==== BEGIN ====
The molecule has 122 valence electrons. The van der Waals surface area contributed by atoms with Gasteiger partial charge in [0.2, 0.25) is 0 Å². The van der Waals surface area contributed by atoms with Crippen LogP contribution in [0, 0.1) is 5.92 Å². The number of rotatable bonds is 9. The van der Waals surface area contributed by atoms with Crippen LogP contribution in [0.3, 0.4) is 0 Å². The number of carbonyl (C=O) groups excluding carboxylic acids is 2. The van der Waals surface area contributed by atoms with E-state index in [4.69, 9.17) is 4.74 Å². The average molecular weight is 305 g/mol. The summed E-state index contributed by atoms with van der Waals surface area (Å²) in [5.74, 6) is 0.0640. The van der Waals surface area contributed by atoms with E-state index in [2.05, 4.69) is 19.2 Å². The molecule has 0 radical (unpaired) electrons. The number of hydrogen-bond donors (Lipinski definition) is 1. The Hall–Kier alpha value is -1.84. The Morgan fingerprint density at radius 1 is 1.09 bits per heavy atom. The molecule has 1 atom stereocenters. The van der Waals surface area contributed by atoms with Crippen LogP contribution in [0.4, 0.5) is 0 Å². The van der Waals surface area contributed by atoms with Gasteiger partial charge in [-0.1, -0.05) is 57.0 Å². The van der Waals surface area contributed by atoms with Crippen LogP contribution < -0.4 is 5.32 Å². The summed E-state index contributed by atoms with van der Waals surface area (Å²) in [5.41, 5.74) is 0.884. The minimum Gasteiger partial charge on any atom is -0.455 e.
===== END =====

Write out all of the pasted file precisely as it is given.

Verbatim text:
The molecule has 122 valence electrons. The van der Waals surface area contributed by atoms with Gasteiger partial charge in [0.2, 0.25) is 0 Å². The van der Waals surface area contributed by atoms with Crippen LogP contribution in [0, 0.1) is 5.92 Å². The number of rotatable bonds is 9. The van der Waals surface area contributed by atoms with Crippen LogP contribution in [0.3, 0.4) is 0 Å². The number of carbonyl (C=O) groups excluding carboxylic acids is 2. The van der Waals surface area contributed by atoms with E-state index in [4.69, 9.17) is 4.74 Å². The average molecular weight is 305 g/mol. The summed E-state index contributed by atoms with van der Waals surface area (Å²) in [5.74, 6) is 0.0640. The van der Waals surface area contributed by atoms with E-state index in [2.05, 4.69) is 19.2 Å². The molecule has 0 radical (unpaired) electrons. The number of hydrogen-bond donors (Lipinski definition) is 1. The Hall–Kier alpha value is -1.84. The Morgan fingerprint density at radius 1 is 1.09 bits per heavy atom. The molecule has 1 atom stereocenters. The van der Waals surface area contributed by atoms with Crippen LogP contribution in [0.4, 0.5) is 0 Å². The van der Waals surface area contributed by atoms with Gasteiger partial charge in [-0.1, -0.05) is 57.0 Å². The van der Waals surface area contributed by atoms with Crippen LogP contribution < -0.4 is 5.32 Å². The summed E-state index contributed by atoms with van der Waals surface area (Å²) in [5.41, 5.74) is 0.884. The minimum Gasteiger partial charge on any atom is -0.455 e.